TABLE 2. Disease categories based on cassava mosaic disease (CMD) or cassava brown streak disease (CBSD) severity scores
    Disease severity Score Level of severity Disease category
    CMD foliar severity 1.0– 2.0 Low Resistant
    2.1–3.0 Severe Susceptible
    3.1–5.0 Very severe Highly susceptible
    CBSD foliar/root necrosis severity 1.0–2.0 Low Resistant
    2.1–3.0 Moderate Tolerant
    3.1–5.0 Severe Susceptible
    Root necrosis incidence, % 0.0–10.0 Low Resistant
    10.0–40.0 Moderate Tolerant
    41.0–100.0 Severe Susceptible
    • Note. Hillocks and Jennings (2003), Houngue et al. (2019), Masinde et al. (2017).
    Harvest index is used to quantify the yield of a crop species vs. the total amount of biomass that has been produced and was estimated as follows:
    Harvest index % = Root weight per plant kg Total plant weight kg × 100

    2.4 Data analysis

    An ANOVA was performed for data in seasons 2014 and 2015, and a combined ANOVA was performed for both seasons. Means were separated by the LSD tests to assess the significance of the mean difference between F1 progenies including the parents used for making crosses. The data were also analyzed by the methods REML and BLUP, according to Resende and Dias (2001) and Resende, Furlani, Moraes, and Fazuoli (2001). The analyses were obtained using model 23 of the software SELEGEN REML/BLUP (Resende, 2002). A univariate genotypic model was used:
    y = X b + Z g + W i + ε
    where y is the data vector; b is the vector of block effects within different environments (fixed); g is the vector of genotypic effects (random); i is the vector of effects of genotype × environment interaction (random); ε is the vector of random errors; and X, Z, and W represent the incidence matrices that fit the unknown parameters b, g, and i, respectively, to the y data vector.

    2.4.1 Mean and variance distributions and structures

    The distribution and structures of averages (A) and variances (Var) were
    A y ̂ g ̂ i ̂ ε ̂ = Xb 0 0 0 ; Var g ̂ i ̂ ε ̂ = I σ ̂ g 2 0 0 0 I σ ̂ i 2 0 0 0 I σ ̂ ε 2
    The model fit was obtained by the following equation of mixed model, with b estimated by the method of generalized least square and g and i predicted by BLUP.
    X X X Z X W Z X Z Z + I λ 1 Z W W X W Z W W + I λ 2 × b ̂ g ̂ i ̂ = X y Z y W y
    where
    λ 1 = σ ̂ e 2 σ ̂ g 2 = 1 h ̂ g 2 c ̂ 2 h ̂ g 2
    and
    λ 2 = σ ̂ e 2 σ ̂ i 2 = 1 h ̂ g 2 c ̂ 2 c ̂ 2
    in which
    h ̂ a 2 = σ ̂ g 2 σ ̂ g 2 + σ ̂ i 2 + σ ̂ ε 2
    corresponds to the broad-sense heritability at the plot level and
    c 2 = σ ̂ i 2 σ ̂ g 2 + σ ̂ i 2 + σ ̂ ε 2

    corresponds to the coefficient of determination of the effects of genotype × environment interaction where σ ̂ g 2 = genotypic variance, σ ̂ i 2 = variance of the genotype × environment interaction, and σ ̂ ε 2 = residual variance.

    Analysis by SELEGEN REML/BLUP software gives the predicted genetic values (μ + g) of each progeny, which were obtained by adding each genotypic effect (g) to the combined mean of each trait evaluated. The predicted genetic gain is equivalent to the average of the vectors of the predicted genetic effects for the progenies. The overall mean added to the predicted genetic gain results in an improved population average. Predicted percent genetic gains were estimated by the equation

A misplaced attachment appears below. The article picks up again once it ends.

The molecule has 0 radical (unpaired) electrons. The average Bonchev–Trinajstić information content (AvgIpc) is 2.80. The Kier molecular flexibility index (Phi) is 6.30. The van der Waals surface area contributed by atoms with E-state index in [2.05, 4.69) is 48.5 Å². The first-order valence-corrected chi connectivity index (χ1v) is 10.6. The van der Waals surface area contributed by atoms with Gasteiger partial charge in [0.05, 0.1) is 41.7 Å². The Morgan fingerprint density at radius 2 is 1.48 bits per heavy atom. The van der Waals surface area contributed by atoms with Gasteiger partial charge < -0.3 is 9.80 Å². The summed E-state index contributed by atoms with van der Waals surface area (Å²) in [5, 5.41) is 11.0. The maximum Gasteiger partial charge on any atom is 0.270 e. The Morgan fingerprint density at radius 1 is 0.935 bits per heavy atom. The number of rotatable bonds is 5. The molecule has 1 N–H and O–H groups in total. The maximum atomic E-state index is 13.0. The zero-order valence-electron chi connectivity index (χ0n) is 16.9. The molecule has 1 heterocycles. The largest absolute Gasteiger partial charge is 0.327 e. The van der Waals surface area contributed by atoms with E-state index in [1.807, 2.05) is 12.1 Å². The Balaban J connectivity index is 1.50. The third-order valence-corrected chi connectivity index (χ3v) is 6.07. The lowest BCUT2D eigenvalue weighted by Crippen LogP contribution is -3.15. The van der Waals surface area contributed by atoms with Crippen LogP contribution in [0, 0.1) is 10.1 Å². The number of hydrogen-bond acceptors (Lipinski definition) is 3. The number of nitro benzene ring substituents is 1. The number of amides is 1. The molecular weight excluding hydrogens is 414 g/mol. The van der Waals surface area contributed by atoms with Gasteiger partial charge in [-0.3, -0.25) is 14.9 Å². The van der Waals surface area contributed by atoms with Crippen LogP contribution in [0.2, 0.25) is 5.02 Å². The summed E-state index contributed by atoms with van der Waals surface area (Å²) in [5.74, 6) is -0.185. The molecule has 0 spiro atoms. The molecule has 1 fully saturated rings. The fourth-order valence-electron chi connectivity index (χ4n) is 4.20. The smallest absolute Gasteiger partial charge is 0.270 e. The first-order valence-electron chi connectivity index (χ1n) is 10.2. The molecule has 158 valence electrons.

% Predicted genectic gain = Predicted genetic gain Combined mean × 100

    2.4.2 Iterative estimators of the components of variance by REML via algorithm EM

    σ ̂ ε 2 = y y b ̂ X y g ̂ Z y c ̂ W y N r x
    σ ̂ g 2 = g ̂ g ̂ + σ ̂ e 2 tr C 22 q
    σ ̂ i 2 = c ̂ c ̂ + σ ̂ e 2 tr C 33 s
    where C22 and C33 are derived from
    C 1 C 11 C 12 C 13 C 21 C 22 C 23 C 31 C 32 C 33 1 = C 11 C 12 C 13 C 21 C 22 C 23 C 31 C 32 C 33
    where C is the matrix of the coefficient of mixed model equations; tr() is the trace of a matrix operator; r(x) is the rank of the X matrix; and N, q, and s are the total number of data, number of lines, and number of combinations genotypes × environments, respectively.
    Based on the broad-sense heritability at the plot level h ̂ a 2 and component c2, the broad-sense heritability at the level of genotype means, assuming two replicates in each environment, was given by
    h ̂ am 2 = B L h ̂ a 2 1 + B 1 h ̂ a 2 + c 2 + L + 1 B h ̂ a 2
    where B is the number of replicates per season and L is the number of seasons. Heritability at the level of genotype means was used to determine the selection accuracy of the genotypes as follows:
    r ̂ g g ̂ = h ̂ am 2 1 2
    where r ̂ g g ̂ values range between 0 and 1.
    The phenotypic and genotypic correlation coefficients between traits were computed as described by Hossain, Haque, and Rahman (2015):
    Phenotypic correlation = Cov ( p ) x y σ 2 ( p ) x · σ 2 ( p ) y
    where Cov ( p ) x y is phenotypic covariance between variables x and y; σ 2 ( p ) x is phenotypic variance of the variable x; and σ 2 ( p ) y is the phenotypic variance of the variable y.
    Genotypic correlation = Cov ( g ) x y σ 2 ( g ) x · σ 2 ( g ) y
    where Cov ( g ) x y is the genotypic covariance between variable x and y; σ 2 ( g ) x is genotypic variance of the variable x; σ 2 ( g ) y is genotypic variance of the variable y.